“The trumped-up charges and cherry-picked evidence of the Nunes memo discredit the House majority. Republicans who should know better, starting with House Speaker Paul D. Ryan (Wis.), have enabled this assault on independent law enforcement and accelerated the GOP’s disgrace,” harrumphed the entire Washington Post editorial board in a piece headlined “The Nunes memo continues to backfire.”

A “nothingburger” exclaimed the Post’s Michael Cavna, before showing cartoons that also showed the “Nunes memo backfired.” Bezos’ Post could not have been more invested in the messaging. “The Nunes memo is looking like a bust for Trump,” Blake wrote. Blake also wrote a piece disparaging the “6 tortured arguments” Republicans were making about FISA abuse.

It’s hard to keep that line of propaganda going after the failure of Special Counsel Mueller to find a single American colluding with Russia to steal the 2016 election, after the Inspector General Horowitz wrote 400+ pages outlining the abuse of the Foreign Intelligence Surveillance Court by the intelligence community, and after a lawyer pleaded guilty to falsifying information as part of the process. But the begrudging admission is still remarkable for what a complete turnabout it is from the Post’s previous line about FISA abuse.

Much of Ignatius’ lengthy piece is about how intelligence officials fought efforts to release more information about the Russia collusion hoax. While the information would have been helpful to those who had exposed the failings and malfeasance of the Russia collusion hoax, it apparently would have brought great embarrassment to the intelligence community, including at least one key official who fought its release.

Releasing Classified Info While Claiming Someone Else Did

The article includes massive amounts of details on a successful rescue mission by SEAL Team Six. While Ignatius’ version of the event and analysis of same is wrong in key respects, such as completely misidentifying the problem caused by some top officials always looking for ways to not do what Trump directed, the bigger issue identified by multiple officials was the level of detail that was publicized by the Post. It was their view that if the story contained truth, it was an inappropriate level of detail to be revealed outside of a classified setting. And that’s particularly noteworthy considering that the purpose of the story was to assert that Patel was under investigation for inappropriate handling of classified information.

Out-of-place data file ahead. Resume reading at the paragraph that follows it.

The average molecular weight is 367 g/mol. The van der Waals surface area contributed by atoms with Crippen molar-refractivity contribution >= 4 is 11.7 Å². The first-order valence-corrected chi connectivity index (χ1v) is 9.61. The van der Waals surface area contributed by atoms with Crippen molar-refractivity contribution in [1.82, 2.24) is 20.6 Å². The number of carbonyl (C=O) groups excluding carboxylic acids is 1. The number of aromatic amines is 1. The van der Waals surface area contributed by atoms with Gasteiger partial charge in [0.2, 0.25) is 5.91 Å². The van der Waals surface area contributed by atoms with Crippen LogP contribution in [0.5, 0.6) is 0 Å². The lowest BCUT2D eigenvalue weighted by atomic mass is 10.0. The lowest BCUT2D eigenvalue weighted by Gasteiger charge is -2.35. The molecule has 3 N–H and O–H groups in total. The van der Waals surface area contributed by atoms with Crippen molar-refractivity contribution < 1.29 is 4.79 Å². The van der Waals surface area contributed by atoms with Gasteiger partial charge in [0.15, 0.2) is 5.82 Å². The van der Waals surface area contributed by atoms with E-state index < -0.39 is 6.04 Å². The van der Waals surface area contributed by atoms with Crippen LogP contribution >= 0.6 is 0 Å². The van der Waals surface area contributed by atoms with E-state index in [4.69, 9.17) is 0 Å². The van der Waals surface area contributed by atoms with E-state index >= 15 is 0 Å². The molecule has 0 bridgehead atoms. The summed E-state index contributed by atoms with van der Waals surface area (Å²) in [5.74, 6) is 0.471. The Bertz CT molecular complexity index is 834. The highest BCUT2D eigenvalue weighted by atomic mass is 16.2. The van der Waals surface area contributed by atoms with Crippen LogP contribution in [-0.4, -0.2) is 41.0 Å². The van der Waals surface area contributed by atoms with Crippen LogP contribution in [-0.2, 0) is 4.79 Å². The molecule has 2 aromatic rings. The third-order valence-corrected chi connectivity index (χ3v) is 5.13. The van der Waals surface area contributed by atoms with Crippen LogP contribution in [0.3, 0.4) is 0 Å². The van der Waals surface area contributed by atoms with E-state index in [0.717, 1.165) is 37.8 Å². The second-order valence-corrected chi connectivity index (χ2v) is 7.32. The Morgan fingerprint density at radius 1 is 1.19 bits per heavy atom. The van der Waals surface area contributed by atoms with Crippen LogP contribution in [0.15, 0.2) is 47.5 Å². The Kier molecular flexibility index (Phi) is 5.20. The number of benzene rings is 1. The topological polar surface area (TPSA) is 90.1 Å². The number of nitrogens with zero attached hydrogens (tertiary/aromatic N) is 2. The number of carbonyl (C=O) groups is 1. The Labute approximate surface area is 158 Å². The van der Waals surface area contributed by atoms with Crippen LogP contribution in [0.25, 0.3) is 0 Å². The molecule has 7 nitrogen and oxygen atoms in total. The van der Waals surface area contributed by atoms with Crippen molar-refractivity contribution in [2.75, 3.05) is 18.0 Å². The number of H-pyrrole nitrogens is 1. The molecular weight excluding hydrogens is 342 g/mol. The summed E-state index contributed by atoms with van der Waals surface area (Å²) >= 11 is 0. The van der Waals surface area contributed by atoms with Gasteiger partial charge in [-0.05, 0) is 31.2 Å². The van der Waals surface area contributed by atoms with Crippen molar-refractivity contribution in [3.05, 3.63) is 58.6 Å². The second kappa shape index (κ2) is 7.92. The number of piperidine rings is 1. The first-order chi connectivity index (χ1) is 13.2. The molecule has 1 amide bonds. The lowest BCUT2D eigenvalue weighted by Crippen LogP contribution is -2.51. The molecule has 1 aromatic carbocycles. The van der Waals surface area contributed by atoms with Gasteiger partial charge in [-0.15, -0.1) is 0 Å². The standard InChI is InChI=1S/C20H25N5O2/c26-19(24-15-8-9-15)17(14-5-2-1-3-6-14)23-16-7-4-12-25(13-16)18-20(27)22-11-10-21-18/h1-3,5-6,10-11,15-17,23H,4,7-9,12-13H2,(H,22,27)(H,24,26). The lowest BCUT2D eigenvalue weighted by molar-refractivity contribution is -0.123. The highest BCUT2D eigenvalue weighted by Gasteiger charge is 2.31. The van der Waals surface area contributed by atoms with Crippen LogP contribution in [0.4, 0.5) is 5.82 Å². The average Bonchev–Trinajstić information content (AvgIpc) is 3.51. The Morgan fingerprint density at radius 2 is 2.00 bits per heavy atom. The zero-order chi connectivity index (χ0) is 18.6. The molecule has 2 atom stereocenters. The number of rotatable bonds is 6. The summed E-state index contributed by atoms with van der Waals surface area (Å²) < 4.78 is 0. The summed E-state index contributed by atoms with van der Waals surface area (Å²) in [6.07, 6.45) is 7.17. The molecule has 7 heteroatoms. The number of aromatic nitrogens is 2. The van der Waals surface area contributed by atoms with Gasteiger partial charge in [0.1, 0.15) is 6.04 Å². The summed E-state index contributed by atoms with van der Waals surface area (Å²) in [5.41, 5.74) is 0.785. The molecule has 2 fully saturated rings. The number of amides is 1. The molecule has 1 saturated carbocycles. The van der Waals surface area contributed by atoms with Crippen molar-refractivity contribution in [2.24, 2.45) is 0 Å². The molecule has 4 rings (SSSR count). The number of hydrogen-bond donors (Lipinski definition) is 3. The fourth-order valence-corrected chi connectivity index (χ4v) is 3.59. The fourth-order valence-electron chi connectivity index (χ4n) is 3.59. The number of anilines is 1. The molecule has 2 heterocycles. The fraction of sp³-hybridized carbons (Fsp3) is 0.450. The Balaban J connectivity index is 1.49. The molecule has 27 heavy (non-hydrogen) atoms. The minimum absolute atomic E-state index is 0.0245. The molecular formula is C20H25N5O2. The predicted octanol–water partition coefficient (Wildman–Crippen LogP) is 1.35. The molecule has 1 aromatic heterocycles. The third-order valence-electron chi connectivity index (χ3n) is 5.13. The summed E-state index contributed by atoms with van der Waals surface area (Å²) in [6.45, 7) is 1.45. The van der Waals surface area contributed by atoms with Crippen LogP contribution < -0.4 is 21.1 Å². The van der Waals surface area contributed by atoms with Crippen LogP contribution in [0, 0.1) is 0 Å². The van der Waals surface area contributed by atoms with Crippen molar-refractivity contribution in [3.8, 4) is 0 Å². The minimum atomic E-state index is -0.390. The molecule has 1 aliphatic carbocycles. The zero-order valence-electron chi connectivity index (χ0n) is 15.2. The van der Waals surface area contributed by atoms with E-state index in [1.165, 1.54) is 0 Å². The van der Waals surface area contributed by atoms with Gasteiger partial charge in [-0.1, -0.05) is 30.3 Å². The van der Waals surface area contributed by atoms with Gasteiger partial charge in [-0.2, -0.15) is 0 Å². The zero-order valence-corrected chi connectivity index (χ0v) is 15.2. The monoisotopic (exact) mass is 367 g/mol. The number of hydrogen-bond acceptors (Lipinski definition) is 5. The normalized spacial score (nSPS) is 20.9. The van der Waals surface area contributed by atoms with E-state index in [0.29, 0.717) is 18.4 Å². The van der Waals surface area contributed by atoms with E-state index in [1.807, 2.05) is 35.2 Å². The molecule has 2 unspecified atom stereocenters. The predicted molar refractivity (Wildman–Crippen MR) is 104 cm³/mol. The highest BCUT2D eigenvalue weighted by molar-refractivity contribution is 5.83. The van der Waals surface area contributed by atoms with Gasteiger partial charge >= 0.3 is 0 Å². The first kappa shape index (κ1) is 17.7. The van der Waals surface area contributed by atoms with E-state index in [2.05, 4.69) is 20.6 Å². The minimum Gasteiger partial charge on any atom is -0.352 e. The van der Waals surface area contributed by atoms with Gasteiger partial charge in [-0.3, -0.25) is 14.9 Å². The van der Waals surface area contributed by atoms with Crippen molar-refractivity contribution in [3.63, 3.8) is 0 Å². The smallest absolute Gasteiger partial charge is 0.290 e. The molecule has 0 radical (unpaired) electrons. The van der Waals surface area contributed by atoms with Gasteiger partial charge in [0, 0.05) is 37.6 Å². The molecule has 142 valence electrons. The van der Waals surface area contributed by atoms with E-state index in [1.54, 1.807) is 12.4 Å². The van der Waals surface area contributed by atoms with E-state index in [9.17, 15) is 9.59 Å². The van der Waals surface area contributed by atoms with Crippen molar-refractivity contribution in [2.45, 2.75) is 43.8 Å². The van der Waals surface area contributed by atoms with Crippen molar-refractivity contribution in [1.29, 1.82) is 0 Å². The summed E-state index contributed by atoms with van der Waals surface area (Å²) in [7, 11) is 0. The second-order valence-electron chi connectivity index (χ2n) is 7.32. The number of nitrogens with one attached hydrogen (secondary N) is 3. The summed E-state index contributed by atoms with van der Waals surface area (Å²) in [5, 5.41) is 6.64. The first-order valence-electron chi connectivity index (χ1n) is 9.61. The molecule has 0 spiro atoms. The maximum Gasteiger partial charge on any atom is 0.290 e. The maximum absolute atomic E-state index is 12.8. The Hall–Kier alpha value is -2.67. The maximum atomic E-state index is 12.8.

Praising the Deep State

Ignatius writes, with grave concern, that Trump’s more loyal political appointees were “motivated partly by a desire to restrict the intelligence agencies’ power, and partly to deliver on Trump’s promise to end overseas wars.” First off, how telling that Ignatius thinks it’s bad to restrict intelligence agencies’ power to abuse the civil liberties of American citizens and to meddle in presidential elections and administrations. Secondly, how telling that Ignatius thinks it’s bad — although he’s been quite open about this — to end overseas wars even decades after they’ve been won.

The general perspective is reminiscent of Lt. Col. Alex Vindman launching what became the first impeachment of Trump for the crime of not following “the interagency consensus.” Vindman and some of his fellow bureaucrats had a particular idea about how to do foreign policy with Ukraine and Trump disagreed with him. That so concerned Vindman that he began talking to others — including the ostensible whistleblower — to stop the president from running the foreign policy of the country in a manner at odds with, well, the interagency consensus.

Ignatius writes of the concerted effort to keep Americans from learning about the origins of the Russia probe and other problems with the intelligence community’s Russia collusion hoax, that “Haspel’s apparent crime was that for months she had been resisting efforts by Trump and Patel to declassify the information he had gathered for Nunes back in the 2018 report.” In fact, resisting orders from the president is a perfectly legitimate reason for a president to want to replace her.

After beginning the column by mocking the idea of a deep state, then writing an entire column about how awesome the deep state is, Ignatius concludes:

The truth is that for all the roadblocks these aides put in Trump’s way, he had the authority as commander in chief to do what he wanted in national security: declassify and release documents, hire and fire people, direct agencies to take actions he wanted. Facing resistance from courageous officials who sought to protect the government, Trump in many cases simply backed down. As bad as this story was, in other words, it could have been much worse.

Ignatius ends by unambiguously praising appointees and bureaucrats for thwarting the elected president’s will. That’s a story that doesn’t just sound bad, but worse than many feared.

David Ignatius by BrookingsInst is licensed under Creative Commons CC BY-NC-ND 2.0